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    @user10915156 The idea is not to 'blame' my child or set up a victim blaming mentality for sure! The idea is, however, to teach them empathy: to teach them to understand how the other child is feeling. One thing you learn as an adult is that it doesn't matter why they're feeling how they're feeling; the blame game should remain on the playground. What matters is that they feel that way. Teaching your child to recognize others' feelings, no matter why they feel that way, and addressing them, is empowering all by itself. – Joe Feb 7 '19 at 21:00
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    The territorial instinct is handled in the brain stem and cerebellum, along with fight or flight processing - this is the part of the brain that is sometimes called "the reptile brain". Even massive brain damage will not impair this response. Normal emotional processing is more complex, requiring communication between amygdala and hippocampus across both the hemispheres of the brain. Brain damage that is non-symptomatic at the time of its occurrence can impair emotional processing easily. Our first reaction to a surprise "grab" is to defend our territory. – pojo-guy Feb 7 '19 at 21:06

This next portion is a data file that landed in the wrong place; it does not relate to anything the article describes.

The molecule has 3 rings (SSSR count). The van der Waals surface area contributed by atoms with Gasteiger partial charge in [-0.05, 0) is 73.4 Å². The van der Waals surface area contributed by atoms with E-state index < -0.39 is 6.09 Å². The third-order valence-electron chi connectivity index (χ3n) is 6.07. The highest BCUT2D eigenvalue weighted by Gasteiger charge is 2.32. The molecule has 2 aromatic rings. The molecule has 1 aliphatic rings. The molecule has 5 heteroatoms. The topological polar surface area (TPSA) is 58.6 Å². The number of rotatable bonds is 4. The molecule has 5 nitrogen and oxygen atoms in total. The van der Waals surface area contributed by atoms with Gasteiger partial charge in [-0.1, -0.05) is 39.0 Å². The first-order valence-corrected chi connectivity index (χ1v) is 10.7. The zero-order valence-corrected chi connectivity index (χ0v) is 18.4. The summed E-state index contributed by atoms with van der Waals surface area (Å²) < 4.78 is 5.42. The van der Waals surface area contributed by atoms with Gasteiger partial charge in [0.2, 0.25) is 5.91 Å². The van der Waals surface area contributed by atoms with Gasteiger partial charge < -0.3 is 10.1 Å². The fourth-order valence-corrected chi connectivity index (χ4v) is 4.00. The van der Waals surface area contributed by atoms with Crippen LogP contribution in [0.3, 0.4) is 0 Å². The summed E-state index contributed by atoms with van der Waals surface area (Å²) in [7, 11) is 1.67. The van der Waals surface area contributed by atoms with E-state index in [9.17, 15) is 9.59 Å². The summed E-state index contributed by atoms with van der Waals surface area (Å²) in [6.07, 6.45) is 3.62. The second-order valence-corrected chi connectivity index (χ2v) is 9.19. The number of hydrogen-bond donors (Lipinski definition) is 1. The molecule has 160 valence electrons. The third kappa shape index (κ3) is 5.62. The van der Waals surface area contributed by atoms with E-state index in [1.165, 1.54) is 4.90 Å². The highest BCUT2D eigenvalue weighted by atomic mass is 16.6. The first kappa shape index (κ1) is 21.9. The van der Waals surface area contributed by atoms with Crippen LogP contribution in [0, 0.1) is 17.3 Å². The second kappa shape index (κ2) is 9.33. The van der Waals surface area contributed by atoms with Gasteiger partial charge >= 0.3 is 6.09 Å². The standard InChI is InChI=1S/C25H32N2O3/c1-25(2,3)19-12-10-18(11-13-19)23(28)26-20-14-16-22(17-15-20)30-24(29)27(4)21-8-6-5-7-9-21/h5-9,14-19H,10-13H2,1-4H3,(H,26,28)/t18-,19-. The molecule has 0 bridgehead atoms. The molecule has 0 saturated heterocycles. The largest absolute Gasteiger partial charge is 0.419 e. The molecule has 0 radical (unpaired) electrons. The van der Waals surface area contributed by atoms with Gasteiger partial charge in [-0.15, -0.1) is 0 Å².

In general

I think the best way to deal with other children doing things you think are wrong is to confront them and ask them to stop or change their behavior in the same way that a nursery school teacher or other caretaker would.

I believe that all adults are responsible for the upbringing of all children. This principle is behind many written and unwritten rules, such as not crossing at a red light even in the absence of traffic when children are present who might immitate a behavior that could endanger them.

Taking on the perspective of a nursery school teacher is especially helpful if your own child is the victim. The best approach is to think of yourself as taking care of both children, as that will help you reduce your agitation and prevent you from doing something unlawful (such as pushing back the other child).